Rodrigo Labouriau

(Department of Mathematics, Aarhus University)

(Department of Mathematics, Aarhus University)

Thiele Seminar

Thursday, 9 April, 2015, at 13:15, in Koll. D (1531-211)

Abstract:

Some highly complex statistical models pertaining to two different typical scenarios in life sciences will be presented. The scenarios are of rather different nature; while in the first scenario the complexity arises from a very large number of observations of relatively few variables (typically observed with noise), in the second scenario the complexity is due to a large number of variables observed in a relatively low number of observational units. Some of the challenges posed by these two scenarios are the construction of calculable procedures of inference and the construction of efficient algorithms. Another challenge is to obtain stable inference and prediction procedures.

The models illustrated from the first scenario are multivariate generalized linear mixed models (e.g. multivariate binomial models for describing genetic determination of Metritis based on around 900,000 cows) and complex Gaussian frailty models for right-censored variables (e.g. models for describing genetic determination longevity and fertility of cows based on around 800,000 animals and more than 2,000,000 observations and the Nordic Cattle Genetic Evaluation involving simultaneous analysis of several traits using more than 40 million observations).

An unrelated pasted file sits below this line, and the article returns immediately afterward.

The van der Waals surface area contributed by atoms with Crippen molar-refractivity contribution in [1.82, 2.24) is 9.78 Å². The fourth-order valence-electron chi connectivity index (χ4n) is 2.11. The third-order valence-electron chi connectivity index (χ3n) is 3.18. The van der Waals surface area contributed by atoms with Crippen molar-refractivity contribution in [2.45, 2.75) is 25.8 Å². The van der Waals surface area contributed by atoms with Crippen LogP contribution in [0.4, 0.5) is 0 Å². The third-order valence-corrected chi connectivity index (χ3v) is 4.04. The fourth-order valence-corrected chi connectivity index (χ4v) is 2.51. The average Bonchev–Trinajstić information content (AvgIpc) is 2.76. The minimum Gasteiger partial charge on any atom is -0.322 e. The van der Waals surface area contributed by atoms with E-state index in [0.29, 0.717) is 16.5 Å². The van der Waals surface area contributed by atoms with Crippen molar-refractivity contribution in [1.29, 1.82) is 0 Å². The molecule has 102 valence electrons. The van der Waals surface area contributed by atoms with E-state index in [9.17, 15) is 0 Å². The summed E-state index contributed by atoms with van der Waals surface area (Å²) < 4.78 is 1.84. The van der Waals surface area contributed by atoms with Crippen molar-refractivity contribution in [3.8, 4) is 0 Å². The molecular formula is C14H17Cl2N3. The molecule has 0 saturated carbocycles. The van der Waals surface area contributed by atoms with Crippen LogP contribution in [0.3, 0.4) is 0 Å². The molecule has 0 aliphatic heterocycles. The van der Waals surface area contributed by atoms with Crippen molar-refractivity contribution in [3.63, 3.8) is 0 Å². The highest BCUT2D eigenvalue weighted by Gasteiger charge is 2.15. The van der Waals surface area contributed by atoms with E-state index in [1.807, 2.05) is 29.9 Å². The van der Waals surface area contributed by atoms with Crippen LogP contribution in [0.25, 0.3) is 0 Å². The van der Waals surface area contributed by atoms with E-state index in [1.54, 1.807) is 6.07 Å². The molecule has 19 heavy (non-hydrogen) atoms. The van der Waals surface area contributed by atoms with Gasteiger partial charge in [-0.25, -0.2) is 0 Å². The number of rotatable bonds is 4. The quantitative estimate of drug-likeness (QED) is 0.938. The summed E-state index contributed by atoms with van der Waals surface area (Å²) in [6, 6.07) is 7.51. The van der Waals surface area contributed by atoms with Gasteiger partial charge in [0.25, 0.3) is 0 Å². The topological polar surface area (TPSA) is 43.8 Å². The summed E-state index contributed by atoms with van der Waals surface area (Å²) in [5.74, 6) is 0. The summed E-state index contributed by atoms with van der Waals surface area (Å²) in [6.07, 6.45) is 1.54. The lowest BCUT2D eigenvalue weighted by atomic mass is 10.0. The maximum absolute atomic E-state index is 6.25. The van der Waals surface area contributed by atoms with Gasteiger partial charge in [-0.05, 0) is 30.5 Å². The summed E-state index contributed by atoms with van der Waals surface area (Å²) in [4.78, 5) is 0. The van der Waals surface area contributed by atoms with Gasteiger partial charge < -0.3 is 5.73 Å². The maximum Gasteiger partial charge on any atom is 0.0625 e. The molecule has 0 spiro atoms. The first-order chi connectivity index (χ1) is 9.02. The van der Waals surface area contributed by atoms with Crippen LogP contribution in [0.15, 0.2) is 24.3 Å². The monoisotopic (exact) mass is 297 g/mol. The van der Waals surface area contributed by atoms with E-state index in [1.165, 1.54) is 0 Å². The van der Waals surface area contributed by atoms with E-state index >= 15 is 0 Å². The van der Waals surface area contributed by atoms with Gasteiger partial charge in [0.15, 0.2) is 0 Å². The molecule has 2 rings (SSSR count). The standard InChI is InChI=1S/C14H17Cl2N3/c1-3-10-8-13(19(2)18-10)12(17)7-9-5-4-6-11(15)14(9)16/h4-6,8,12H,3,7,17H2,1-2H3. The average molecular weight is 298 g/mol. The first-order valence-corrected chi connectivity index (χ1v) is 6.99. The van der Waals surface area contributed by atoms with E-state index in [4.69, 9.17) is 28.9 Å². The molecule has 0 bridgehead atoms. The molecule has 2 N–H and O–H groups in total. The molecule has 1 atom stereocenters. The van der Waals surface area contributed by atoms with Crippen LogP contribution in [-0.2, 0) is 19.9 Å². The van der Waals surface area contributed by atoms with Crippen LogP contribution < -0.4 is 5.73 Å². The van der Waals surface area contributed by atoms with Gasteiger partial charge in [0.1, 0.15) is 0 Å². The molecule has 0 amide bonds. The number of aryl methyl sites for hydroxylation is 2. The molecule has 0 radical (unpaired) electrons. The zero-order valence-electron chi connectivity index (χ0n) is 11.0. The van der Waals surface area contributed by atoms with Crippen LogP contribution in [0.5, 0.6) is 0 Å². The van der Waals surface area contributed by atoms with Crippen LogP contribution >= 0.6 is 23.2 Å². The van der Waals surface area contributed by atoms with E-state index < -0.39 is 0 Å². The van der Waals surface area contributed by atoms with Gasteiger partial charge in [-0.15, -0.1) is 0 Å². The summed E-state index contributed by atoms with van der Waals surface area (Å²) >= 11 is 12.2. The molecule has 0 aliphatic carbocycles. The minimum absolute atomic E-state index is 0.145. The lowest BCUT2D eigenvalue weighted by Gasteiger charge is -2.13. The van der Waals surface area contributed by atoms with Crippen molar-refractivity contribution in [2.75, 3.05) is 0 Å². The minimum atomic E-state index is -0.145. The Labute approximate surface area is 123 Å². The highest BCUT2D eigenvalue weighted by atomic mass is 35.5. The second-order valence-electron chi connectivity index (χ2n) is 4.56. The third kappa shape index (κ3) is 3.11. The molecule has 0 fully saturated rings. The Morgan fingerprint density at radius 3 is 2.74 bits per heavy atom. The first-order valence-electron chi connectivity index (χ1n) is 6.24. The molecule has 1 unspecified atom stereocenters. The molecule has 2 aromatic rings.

The examples of the second scenario I will present are high-dimensional graphical models, i.e. multivariate models where the restrictions imposed in the covariance structure are encoded by a graph. Typical examples are models for the transcription factors of, say, around 50,000 genes simultaneously measured in hundreds of individuals, but there are many other examples from modern molecular biology. Here imposing restrictions in the topology of the associated graph allows us to build efficient algorithms, perform local inference for answering specific biological questions and define suitable notions of information contents of biological meaning. A new theorem characterizing the topology of a graph associated to data of evolution threes (involving the so-called junction three of triangulable graphs) will be presented.

Organised by: The T.N. Thiele Centre

Contact person: Søren Asmussen